We’re less than ten days into lockdown when the news comes.
It’s not coronavirus. It’s cancer, coming to steal another person from us. The news comes like a game of whispers, from my grandad, to my dad, to my stepmum, to me, passed along like a poison apple. It loses detail as it moves, so by the time I sob it into my partner’s chest, all that remains is cancer, not long. And really, isn’t that all that matters?
My heart aches with every single mile stretching from London to Troon to Paisley, keeping my family grieving in separate bubbles. I write a letter. I want them to touch something I have touched, to see the strokes of my pen and where my hands folded the paper. I don’t know what to say. I drink. I cry.
I tell them that I’m sorry, small words shrinking even smaller in the face of grief. I tell them that I love them and that the happy hours I spent with them make even an atheist like me feel blessed. I’ve never had to write something like this before, knowing that this could be me saying goodbye, hoping that it isn’t. I think about going to Troon in those empty days between Christmas and New Year, how I could have overslept or flaked out and never seen her again, and my heart tightens. I did go. I saw her one last time, without ever thinking it could be the last time.
I ink a wildflower at the bottom of the page, a child drawing pictures for her grandparents’ fridge, trying to make my letter beautiful, as if that makes any difference at all. I press a cherry blossom and slip it between the pages. I seal the envelope with a kiss. Little touches of magic, little wishes that I hope will succeed where my words fail. That I hope will allow them to hold my letter in their hands and hear my voice. I love you, I love you, I love you.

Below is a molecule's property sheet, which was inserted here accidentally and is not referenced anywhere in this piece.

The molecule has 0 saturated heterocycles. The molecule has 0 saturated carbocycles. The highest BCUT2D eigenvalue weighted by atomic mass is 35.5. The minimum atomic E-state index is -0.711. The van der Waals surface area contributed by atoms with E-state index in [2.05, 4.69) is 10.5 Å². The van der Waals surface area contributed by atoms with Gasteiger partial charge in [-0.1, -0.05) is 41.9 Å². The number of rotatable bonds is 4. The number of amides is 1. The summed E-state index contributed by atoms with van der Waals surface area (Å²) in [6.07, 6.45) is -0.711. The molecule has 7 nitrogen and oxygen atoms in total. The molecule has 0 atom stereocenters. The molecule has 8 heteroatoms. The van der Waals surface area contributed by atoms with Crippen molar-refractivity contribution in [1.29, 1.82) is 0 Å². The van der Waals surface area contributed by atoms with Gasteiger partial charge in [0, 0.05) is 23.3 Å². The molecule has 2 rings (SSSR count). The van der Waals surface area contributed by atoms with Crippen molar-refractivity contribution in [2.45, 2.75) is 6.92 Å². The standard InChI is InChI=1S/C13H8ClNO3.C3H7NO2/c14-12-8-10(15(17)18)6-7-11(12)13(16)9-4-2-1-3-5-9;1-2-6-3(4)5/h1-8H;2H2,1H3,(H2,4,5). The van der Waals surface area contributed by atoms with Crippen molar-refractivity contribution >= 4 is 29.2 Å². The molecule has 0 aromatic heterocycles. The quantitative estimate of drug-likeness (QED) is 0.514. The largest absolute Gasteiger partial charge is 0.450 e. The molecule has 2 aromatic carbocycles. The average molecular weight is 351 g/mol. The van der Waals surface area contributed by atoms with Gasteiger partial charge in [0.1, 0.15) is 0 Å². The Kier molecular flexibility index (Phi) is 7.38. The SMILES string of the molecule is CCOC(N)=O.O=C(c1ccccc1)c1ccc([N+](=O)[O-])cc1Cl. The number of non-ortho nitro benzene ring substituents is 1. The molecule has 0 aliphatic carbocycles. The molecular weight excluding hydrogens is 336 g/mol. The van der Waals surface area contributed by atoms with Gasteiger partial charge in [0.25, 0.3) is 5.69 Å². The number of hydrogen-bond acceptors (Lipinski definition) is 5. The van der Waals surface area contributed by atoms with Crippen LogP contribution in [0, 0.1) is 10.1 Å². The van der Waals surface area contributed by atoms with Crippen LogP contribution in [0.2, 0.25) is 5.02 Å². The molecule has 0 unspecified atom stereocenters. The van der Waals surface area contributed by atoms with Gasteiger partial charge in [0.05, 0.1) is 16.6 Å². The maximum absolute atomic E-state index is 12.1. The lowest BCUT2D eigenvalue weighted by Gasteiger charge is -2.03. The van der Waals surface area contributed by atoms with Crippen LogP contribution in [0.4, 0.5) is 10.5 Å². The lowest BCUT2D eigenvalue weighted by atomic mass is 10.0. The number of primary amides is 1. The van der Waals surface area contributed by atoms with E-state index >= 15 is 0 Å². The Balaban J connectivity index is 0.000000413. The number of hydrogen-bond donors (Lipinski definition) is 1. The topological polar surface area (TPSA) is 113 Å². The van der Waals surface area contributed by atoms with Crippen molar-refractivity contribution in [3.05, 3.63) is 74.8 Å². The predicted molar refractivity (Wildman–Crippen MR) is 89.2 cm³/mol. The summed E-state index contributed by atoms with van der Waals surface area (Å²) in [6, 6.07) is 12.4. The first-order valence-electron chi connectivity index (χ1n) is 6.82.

I wait. My dad tells me that they got my letter, that it made them happy.
We lose her just a few short weeks later, the day before my grandad’s birthday. I think of her daughters, and their daughters, and I have to bend double and breathe through the ache. I think of my sisters, stuck in separate houses, less than five minutes from each other. I think of my dad and my grandad, who have been here before, who lost my granny to cancer when she was just 54. I wonder if anyone could be strong enough to survive that twice. Please, I whisper to no one, to myself, to god, please.
My dad goes to stay, and my heart lightens, just a little. He brings tomato plants and fry’s creams and beers, just like my papery blossom and flowery sketches, little talismans to say I love you, I love you, I love you.
They look at old photos, unearth old treasures, hold a glittering past up to the light, banishing the shadows of the present, just for a moment. The family chat fills with snapshots, not because the ducks look different in London or because my plants are especially interesting, but because we’re feeling each other out, pulling each other back into our lives when we’ve been forced apart. I’m here, our pictures say, I’m thinking of you.
Words aren’t enough. Words can’t fill the gap of taking someone’s hand, of pulling them into your arms, of smoothing away their tears. And so I send beautiful letters, so they can touch what I’m touching, photographs, so they can see what I’m seeing, recipes, so they can taste what I am tasting, music, so they can hear what I’m hearing. I present tiny scraps of my life like offerings, drawing my family close to me until we can be together again.